Assuming each node takes 33ms to execute, then the full graph takes 99ms to execute. Without this extension, OpenVX requires that a second frame can not start graph execution on this same graph until the first graph execution is completed. This means that the maximum throughput of this example will be one frame completing every 99ms. However, in this example, you can see that each compute unit is only utilized no more than one-third of the time. Furthermore, if the camera input produced a frame every 33ms, then every two out of three frames would need to be "dropped" by the system since this OpenVX graph implementation can not keep up with the input frame rate of the camera.

Pipelining the graph exection will both increase the hardware utilization, and increase the throughput of the OpenVX implementation. These effects can be seen in the timeline of a pipelined execution of the graph below:

pipe_pipelining.png

Here, the latency of the graph is still 99ms, but the throughput has been increased to one frame completing every 33ms, allowing the graph to run in real-time with the camera frame-rate.

Now, in this simple example, a lot of assumptions were made in order to illustrate the concept. We assumed that each node took the same amount of time, so pipelining looked like we went from 33% core utilization to 100% core utilization. In practice, this ideal is almost never true. Processing times will vary across both kernels and cores. So although pipelining may bring about increased utilization and throughput, the actual frame rate will be determined by the execution time of the pipeline stage with the longest execution time.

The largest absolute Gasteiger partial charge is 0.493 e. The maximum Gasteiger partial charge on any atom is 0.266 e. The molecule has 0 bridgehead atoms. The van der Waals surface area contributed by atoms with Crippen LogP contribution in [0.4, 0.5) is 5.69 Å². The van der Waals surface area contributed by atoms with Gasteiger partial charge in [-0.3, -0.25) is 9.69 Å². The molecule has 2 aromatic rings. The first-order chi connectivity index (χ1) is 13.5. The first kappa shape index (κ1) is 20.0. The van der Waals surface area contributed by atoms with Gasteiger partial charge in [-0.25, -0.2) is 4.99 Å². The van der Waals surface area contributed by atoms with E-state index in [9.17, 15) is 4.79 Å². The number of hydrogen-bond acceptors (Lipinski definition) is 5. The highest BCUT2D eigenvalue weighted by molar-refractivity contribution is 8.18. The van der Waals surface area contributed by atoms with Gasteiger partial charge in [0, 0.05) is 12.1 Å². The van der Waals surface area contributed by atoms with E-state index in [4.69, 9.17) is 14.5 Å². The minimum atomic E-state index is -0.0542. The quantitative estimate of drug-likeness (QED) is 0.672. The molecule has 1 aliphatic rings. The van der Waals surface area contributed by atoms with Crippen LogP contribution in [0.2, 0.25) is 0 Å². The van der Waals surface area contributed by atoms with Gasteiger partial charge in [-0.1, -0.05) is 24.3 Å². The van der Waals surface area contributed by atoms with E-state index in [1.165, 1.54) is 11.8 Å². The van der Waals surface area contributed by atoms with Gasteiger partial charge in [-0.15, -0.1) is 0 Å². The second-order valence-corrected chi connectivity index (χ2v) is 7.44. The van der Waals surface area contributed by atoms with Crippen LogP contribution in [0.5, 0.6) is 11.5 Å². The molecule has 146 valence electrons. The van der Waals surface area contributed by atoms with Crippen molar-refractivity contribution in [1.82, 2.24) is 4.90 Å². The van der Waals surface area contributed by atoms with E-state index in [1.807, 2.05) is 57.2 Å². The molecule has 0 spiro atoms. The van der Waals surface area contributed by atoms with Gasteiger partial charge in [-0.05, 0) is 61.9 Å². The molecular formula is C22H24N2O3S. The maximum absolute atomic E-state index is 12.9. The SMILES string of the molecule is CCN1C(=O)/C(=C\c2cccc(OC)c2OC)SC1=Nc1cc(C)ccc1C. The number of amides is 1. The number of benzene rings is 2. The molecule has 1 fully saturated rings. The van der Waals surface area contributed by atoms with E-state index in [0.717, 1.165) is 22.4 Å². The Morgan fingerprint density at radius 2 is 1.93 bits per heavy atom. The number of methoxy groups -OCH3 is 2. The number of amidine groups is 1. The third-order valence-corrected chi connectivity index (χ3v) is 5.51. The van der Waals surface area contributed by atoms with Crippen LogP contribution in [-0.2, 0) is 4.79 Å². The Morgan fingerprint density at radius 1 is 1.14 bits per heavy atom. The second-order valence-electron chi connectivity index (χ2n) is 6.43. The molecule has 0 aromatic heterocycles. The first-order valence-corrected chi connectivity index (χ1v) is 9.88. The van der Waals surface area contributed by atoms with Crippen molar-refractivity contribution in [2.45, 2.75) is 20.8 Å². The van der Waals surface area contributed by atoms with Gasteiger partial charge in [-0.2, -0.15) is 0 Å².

In order to enable pipelining, the implementation must provide a way for the application to update the input and output data for future executions of the graph while previously scheduled graphs are still in the executing state. Likewise, the implementation must allow scheduling and starting of graph executions while previously scheduled graphs are still in the executing state. The Pipelining and Batch Processing section introduces new APIs and gives code examples for how this extension enables this basic pipelining support. The Event handling section extends the controllability and timing of WHEN to exchange frames and schedule new frames using events.